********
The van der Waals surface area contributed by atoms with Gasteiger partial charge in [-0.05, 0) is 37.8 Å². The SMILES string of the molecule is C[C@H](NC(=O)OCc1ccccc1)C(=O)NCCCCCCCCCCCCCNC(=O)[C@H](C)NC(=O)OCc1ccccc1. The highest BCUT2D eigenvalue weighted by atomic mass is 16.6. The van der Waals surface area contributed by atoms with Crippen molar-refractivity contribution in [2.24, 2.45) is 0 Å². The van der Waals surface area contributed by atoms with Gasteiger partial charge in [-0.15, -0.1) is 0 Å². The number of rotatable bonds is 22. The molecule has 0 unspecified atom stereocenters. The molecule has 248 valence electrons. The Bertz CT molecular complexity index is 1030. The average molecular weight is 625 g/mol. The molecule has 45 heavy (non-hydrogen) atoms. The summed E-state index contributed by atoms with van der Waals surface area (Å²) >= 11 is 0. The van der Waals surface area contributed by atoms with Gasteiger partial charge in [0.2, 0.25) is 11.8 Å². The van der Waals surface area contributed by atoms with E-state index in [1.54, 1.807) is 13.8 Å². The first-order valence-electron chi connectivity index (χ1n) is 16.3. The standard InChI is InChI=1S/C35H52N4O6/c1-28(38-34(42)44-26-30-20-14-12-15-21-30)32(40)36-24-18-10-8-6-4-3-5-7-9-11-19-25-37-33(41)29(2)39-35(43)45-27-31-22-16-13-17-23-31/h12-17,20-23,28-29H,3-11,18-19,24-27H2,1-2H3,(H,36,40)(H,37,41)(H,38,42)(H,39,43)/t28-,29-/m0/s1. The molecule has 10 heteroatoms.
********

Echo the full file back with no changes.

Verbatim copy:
The van der Waals surface area contributed by atoms with Gasteiger partial charge in [-0.05, 0) is 37.8 Å². The SMILES string of the molecule is C[C@H](NC(=O)OCc1ccccc1)C(=O)NCCCCCCCCCCCCCNC(=O)[C@H](C)NC(=O)OCc1ccccc1. The highest BCUT2D eigenvalue weighted by atomic mass is 16.6. The van der Waals surface area contributed by atoms with Crippen molar-refractivity contribution in [2.24, 2.45) is 0 Å². The van der Waals surface area contributed by atoms with Gasteiger partial charge in [-0.15, -0.1) is 0 Å². The number of rotatable bonds is 22. The molecule has 0 unspecified atom stereocenters. The molecule has 248 valence electrons. The Bertz CT molecular complexity index is 1030. The average molecular weight is 625 g/mol. The molecule has 45 heavy (non-hydrogen) atoms. The summed E-state index contributed by atoms with van der Waals surface area (Å²) >= 11 is 0. The van der Waals surface area contributed by atoms with Gasteiger partial charge in [0.2, 0.25) is 11.8 Å². The van der Waals surface area contributed by atoms with E-state index in [1.54, 1.807) is 13.8 Å². The first-order valence-electron chi connectivity index (χ1n) is 16.3. The standard InChI is InChI=1S/C35H52N4O6/c1-28(38-34(42)44-26-30-20-14-12-15-21-30)32(40)36-24-18-10-8-6-4-3-5-7-9-11-19-25-37-33(41)29(2)39-35(43)45-27-31-22-16-13-17-23-31/h12-17,20-23,28-29H,3-11,18-19,24-27H2,1-2H3,(H,36,40)(H,37,41)(H,38,42)(H,39,43)/t28-,29-/m0/s1. The molecule has 10 heteroatoms.